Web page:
The melting ice gave rise to the Java and South China Seas and created over 24,888 islands. These islands form the world’s largest archipelago and have been inherited mainly by our neighbours Indonesia and the Philippines, whilst Singapore possesses a few small red dots.

The melting ice gave rise to the Java and South China Seas and created over 24,888 islands. These islands form the world’s largest archipelago and have been inherited mainly by our neighbours Indonesia and the Philippines, whilst Singapore possesses a few small red dots.

Sundaland 18,588 years ago?

In tracing the history of Singapore, how far back in time we go is not a question of fact or fascination but rather depends on what is documented or mentioned directly, recalled by someone, or retold.

Inconsistencies and contradictions may arise but much of the truth is likely to be revealed though there may be slight or significant variations with spelling differences but sounding similarly or mystification.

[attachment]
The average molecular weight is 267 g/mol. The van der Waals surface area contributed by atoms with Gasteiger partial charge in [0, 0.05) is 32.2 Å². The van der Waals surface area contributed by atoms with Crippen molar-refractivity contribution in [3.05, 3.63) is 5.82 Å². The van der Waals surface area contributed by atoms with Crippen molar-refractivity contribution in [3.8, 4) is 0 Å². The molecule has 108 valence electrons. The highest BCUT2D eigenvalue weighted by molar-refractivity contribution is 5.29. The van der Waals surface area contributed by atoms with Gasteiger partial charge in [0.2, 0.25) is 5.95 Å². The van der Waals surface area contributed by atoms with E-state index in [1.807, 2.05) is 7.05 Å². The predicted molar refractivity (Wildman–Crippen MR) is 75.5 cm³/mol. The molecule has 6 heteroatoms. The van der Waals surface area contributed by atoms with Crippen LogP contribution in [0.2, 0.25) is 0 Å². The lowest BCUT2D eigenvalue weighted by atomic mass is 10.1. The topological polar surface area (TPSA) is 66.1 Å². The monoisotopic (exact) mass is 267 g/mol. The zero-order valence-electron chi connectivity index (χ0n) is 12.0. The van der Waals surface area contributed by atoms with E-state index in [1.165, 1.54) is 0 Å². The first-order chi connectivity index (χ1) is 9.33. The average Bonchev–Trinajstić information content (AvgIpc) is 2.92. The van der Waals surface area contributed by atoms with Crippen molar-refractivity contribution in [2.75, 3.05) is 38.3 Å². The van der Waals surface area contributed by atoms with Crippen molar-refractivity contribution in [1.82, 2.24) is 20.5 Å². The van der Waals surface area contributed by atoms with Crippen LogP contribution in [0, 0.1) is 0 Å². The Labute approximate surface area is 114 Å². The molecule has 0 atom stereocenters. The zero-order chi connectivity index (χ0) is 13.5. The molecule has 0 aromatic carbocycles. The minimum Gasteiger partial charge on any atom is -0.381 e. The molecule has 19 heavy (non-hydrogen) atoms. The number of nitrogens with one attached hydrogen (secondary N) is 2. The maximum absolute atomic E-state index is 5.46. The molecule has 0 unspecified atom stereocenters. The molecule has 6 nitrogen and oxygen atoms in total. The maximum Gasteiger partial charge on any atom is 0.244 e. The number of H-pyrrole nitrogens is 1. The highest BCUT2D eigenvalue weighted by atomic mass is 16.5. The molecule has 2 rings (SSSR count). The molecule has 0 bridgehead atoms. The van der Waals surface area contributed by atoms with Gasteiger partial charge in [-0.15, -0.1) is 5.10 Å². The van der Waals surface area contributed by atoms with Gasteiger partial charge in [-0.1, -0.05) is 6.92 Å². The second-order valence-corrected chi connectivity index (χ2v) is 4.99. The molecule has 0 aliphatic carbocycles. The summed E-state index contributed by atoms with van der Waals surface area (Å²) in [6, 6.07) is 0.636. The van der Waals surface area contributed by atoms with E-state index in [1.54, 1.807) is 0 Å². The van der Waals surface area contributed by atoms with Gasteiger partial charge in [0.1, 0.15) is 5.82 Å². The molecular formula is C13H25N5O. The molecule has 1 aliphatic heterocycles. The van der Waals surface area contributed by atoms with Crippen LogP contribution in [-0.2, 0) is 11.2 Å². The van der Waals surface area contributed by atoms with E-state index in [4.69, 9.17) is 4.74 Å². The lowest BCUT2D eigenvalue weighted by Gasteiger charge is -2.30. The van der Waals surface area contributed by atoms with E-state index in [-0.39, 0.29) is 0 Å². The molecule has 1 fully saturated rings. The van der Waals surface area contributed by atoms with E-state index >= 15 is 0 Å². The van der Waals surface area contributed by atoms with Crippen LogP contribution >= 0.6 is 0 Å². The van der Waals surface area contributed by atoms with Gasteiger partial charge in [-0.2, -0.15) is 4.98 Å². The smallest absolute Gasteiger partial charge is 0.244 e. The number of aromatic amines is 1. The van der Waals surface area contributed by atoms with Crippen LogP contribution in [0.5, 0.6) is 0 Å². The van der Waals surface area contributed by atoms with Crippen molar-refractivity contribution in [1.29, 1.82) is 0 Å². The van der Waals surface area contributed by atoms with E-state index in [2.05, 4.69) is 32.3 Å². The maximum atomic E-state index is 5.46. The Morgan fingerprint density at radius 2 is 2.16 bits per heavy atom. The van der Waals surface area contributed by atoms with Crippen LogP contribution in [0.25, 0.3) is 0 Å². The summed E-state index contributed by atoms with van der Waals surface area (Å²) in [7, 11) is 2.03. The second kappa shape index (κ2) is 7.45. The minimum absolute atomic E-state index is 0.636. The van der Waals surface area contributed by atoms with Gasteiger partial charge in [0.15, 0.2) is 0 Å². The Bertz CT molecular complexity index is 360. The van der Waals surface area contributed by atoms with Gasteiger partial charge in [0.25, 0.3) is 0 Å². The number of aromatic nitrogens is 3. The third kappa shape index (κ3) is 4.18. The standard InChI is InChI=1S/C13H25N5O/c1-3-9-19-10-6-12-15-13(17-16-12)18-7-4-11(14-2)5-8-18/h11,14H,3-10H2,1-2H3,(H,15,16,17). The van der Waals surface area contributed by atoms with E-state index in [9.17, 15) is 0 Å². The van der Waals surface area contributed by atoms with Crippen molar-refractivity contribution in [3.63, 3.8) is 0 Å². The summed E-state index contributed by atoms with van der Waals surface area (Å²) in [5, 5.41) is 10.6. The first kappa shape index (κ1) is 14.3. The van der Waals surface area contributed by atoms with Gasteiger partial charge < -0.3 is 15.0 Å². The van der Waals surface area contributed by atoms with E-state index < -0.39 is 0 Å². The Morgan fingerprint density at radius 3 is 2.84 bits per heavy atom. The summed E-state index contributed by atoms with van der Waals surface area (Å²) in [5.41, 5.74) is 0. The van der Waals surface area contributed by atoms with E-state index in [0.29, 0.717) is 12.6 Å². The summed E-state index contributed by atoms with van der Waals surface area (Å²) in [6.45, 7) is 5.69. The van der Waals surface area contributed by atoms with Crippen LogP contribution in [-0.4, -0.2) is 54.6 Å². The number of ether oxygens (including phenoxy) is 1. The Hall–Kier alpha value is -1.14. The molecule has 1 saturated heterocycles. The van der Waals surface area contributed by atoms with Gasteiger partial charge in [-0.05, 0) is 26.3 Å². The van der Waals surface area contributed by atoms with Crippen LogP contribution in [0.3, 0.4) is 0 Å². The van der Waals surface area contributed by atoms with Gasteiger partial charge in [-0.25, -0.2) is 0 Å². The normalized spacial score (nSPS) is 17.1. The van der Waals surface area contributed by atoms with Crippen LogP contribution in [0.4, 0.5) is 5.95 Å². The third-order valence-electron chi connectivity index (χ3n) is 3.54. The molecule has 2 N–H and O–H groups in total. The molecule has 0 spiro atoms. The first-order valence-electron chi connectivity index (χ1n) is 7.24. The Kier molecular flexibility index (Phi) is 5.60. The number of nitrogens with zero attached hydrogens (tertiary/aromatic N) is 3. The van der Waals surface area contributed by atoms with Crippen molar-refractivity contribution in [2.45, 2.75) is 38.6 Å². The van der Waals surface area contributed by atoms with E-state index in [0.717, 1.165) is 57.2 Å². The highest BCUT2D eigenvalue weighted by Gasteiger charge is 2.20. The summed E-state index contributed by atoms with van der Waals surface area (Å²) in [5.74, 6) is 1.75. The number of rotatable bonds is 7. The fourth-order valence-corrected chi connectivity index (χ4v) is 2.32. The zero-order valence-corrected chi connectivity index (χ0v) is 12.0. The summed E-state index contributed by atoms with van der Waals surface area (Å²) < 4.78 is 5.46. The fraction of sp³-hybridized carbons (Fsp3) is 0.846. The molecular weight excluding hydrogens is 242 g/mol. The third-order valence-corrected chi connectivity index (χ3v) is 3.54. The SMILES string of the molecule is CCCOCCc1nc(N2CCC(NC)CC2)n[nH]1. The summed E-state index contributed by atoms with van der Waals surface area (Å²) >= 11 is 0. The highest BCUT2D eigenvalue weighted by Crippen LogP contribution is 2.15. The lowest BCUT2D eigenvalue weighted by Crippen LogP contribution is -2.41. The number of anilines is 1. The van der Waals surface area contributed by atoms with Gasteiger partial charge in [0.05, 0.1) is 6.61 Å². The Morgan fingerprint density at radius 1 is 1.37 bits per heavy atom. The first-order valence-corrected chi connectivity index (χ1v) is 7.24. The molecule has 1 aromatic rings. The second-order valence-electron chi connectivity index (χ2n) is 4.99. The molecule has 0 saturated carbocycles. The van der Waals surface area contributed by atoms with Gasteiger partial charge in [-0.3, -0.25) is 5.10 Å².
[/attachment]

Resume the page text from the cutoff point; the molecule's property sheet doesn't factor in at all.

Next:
The voyage of discovery is not just about the past but to navigate to the present day as it is being lived, yet to visualise a little ahead of what it may lead to.

If we probe deeper and perhaps journey beyond 18,588 years, we might discover that at that time, Southeast Asia was a continent twice the size of India.

The South China Sea, the Gulf of Thailand and the Java Sea during that period were not liquid but dry land. They were part of the connecting sections of that continent that perhaps is significant.

Geologically, this half sunken continent was called the Sunda Shelf or Sundaland. Known to be the last glacial period, it had occurred during the period of the Pleistocene and would appear to be the cradle of the Asian population and said to be the only scientifically certified proven sunken continent.

Archaeologists, linguists and geneticists have varied theories on the drowning of this ancient continent. Some claim that the area tends to indicate that perhaps it is the lost city of Atlantis, which is rumoured to be located off the southern coast of the island of Kalimantan in the Java Sea.